Live Theater Review: Les Miserables
This Saturday, I took my girlfriend to go see Les Miserables at the Redondo Beach Performing Arts Center. It’s a small community theater, but I love the story of Les Miserables and I got a good deal on the tickets so I figured I had to jump on them. Maile had never seen the play (or the movie) and went in without any preconceived notions. I’m a bit jealous of her in that regard, because I had seen the play before. I’m very spoiled; I got to see Les Mis in New York years ago. It was (hands down) the best Broadway show I had ever seen. The music and performances were incredible, and the sets and special effects really transported you to revolutionary France.
In this review, I’ll try not to compare this show to the one on Broadway. That would be extremely unfair as they had a fraction of the budget. I’ll try my best to review it based on its own merits (which are many) and its own failures (there are a few).
- The story. Les Miserables is a fantastic story of revolution, law, love, revenge, poverty, forgiveness, and much more. It handles all of these issues quite well without ever being preachy or too bleak. If you’ve never seen it, get to a theater as soon as you can. As I can attest, even a small community theater can do a good job with the material.
- The acting. The Encore theater troupe did a fine job, and there wasn’t really a weak link. The Thénardiers (“Master of the house”…) were a bit campy for my taste, but they were supposed to be the comic relief so it worked, and they were very funny.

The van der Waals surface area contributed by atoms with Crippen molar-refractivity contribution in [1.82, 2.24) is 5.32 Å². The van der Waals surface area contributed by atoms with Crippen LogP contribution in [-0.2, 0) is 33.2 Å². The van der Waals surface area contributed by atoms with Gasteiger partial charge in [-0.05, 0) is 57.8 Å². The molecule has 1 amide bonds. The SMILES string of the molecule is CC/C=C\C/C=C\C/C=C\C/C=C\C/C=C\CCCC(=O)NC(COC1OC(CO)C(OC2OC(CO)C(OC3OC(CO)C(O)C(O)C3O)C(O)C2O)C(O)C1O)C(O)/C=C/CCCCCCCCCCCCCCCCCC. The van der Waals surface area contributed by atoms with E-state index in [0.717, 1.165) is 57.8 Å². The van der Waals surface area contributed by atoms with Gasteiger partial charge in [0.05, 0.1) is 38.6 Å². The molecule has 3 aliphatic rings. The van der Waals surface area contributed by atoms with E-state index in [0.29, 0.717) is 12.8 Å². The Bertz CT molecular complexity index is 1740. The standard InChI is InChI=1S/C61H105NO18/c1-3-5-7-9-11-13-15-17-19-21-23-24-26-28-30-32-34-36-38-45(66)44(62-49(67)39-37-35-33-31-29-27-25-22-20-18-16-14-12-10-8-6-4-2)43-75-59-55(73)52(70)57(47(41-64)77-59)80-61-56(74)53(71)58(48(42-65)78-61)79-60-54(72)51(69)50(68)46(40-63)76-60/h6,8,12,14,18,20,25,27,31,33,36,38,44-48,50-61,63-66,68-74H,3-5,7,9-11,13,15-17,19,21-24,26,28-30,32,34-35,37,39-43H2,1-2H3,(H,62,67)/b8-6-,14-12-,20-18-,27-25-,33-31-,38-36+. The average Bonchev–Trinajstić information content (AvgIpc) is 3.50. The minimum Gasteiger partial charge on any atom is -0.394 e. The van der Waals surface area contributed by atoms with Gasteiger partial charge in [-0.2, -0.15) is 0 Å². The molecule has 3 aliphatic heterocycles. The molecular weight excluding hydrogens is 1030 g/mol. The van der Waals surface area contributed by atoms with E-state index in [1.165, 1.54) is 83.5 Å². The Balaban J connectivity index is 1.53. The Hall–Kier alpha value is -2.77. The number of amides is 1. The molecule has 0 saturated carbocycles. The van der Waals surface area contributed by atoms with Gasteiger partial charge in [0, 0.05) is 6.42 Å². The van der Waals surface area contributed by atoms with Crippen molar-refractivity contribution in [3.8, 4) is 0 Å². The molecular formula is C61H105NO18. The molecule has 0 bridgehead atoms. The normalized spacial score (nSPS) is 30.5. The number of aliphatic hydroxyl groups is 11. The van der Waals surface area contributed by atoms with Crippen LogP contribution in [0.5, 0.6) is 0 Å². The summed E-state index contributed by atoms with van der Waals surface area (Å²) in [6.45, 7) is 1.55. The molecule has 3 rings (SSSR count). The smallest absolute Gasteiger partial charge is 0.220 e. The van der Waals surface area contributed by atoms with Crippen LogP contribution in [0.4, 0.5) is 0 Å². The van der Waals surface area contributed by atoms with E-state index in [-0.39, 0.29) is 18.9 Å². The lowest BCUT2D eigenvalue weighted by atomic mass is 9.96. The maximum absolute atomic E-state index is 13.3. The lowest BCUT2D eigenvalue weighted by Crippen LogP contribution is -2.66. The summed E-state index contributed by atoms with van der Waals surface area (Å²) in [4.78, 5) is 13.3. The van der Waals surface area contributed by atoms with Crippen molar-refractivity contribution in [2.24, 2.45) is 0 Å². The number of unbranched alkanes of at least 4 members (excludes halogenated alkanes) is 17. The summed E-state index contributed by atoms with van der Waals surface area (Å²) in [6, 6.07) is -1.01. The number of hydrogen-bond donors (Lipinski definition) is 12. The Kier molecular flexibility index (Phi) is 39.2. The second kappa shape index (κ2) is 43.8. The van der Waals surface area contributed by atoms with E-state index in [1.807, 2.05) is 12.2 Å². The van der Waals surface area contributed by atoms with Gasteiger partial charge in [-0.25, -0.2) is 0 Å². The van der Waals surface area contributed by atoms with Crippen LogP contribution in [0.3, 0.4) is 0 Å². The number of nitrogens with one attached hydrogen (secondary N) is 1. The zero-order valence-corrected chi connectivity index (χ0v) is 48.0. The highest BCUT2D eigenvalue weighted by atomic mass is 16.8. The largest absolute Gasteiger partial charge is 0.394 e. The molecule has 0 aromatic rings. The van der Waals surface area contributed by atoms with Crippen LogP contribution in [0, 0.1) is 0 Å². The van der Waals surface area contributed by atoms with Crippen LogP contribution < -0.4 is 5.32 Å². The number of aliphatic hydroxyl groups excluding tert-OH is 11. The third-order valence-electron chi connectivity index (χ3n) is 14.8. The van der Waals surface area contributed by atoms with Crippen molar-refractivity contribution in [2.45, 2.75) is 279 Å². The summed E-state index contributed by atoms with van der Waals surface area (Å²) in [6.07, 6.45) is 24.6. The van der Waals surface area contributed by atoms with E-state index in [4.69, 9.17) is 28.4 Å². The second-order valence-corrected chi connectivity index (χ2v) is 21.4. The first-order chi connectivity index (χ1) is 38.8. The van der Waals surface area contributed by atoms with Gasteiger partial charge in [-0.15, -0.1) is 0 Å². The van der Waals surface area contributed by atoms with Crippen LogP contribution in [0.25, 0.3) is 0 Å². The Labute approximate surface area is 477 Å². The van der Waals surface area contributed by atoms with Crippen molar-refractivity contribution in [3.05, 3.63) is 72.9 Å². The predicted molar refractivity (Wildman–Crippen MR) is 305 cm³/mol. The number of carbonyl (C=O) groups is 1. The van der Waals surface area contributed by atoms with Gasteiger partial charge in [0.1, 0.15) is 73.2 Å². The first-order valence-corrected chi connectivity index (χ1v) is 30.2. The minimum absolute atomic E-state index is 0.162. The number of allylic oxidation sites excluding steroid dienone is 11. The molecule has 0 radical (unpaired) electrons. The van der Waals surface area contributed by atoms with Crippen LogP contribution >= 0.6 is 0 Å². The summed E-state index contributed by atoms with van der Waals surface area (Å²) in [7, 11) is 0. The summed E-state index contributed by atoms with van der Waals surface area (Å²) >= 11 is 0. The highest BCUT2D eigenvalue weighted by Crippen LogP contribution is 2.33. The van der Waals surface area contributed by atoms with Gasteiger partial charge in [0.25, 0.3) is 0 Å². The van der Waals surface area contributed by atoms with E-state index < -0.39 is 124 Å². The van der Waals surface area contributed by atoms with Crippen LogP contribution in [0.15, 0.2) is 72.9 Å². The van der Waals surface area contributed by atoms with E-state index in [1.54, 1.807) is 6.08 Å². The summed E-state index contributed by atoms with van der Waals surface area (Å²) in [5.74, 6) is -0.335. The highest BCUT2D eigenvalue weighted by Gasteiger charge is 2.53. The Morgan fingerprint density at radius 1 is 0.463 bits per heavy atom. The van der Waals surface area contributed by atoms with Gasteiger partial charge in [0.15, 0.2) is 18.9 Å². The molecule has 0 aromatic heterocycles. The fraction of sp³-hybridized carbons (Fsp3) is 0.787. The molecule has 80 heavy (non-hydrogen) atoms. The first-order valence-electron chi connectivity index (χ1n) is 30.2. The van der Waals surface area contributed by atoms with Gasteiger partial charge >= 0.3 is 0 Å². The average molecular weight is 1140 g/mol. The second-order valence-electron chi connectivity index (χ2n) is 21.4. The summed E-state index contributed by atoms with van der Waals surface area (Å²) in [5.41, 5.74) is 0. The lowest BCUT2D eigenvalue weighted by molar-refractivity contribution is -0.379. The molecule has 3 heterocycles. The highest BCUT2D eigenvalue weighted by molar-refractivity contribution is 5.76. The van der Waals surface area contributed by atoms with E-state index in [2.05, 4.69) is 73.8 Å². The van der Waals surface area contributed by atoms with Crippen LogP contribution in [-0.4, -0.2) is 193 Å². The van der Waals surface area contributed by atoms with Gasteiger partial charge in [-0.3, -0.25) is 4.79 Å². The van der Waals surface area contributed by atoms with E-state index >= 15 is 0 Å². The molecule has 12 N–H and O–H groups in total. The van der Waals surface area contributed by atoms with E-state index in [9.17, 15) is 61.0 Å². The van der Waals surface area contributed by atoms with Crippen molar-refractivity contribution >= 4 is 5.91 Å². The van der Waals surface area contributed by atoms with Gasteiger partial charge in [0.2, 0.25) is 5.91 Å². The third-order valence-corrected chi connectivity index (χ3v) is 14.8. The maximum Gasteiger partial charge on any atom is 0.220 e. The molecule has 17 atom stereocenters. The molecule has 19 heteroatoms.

- The music/singing. Les Mis has very memorable/catchy songs, so the only way to mess it up would be to hire actors who could not sing. I’m happy to report that the entire cast did a fantastic job with the material. I feel obliged to give a special mention to the actors who played Valjean, Javert, and Éponine. All three gave me chills at different points of the play, and all three rightly deserved the most praise/applause.
- The costumes. Both rich characters and poor were clothed appropriately for the period. A good costume is part of a good character, and the costume department deserves their own round of applause.
- The sound quality was a bit choppy. There were a few moments during the play where the music cut out and a few moments where the singing was piercingly loud for a split second. The sound issues were (thankfully) fixed very quickly every time, but it was noticeable and took the audience out of the world for a second.
- The sets were pretty sparse. I’m aware that it’s a local theater and they have a much smaller budget than Broadway. However, most of the time, the background was just a blue or red screen. Towards the end of Act I, they projected an image of Jean Valjean’s house as a background, which was great. I wondered why they just didn’t use projected imagery for the whole play.
- This con is not the fault of the cast, but the audience. The little boy that played the street urchin Gavroche got a wild applause after every line he delivered. He was good, but was he THAT good? I think it was probably his family in the audience. Not a big deal, but it was a bit distracting.
Les Miserables is a play that it would be very hard to screw up since the story and music are so strong. The Encore theater troupe did a fine job and I enjoyed the evening immensely despite my (minor) criticisms. I’d be happy to visit the theater again soon.
Story: ★★★★★ of 5
Acting: ★★★½ of 5
Music: ★★★½ of 5
Visuals: ★★½ of 5
Overall: ★★★½ of 5
Live Theater Reviews
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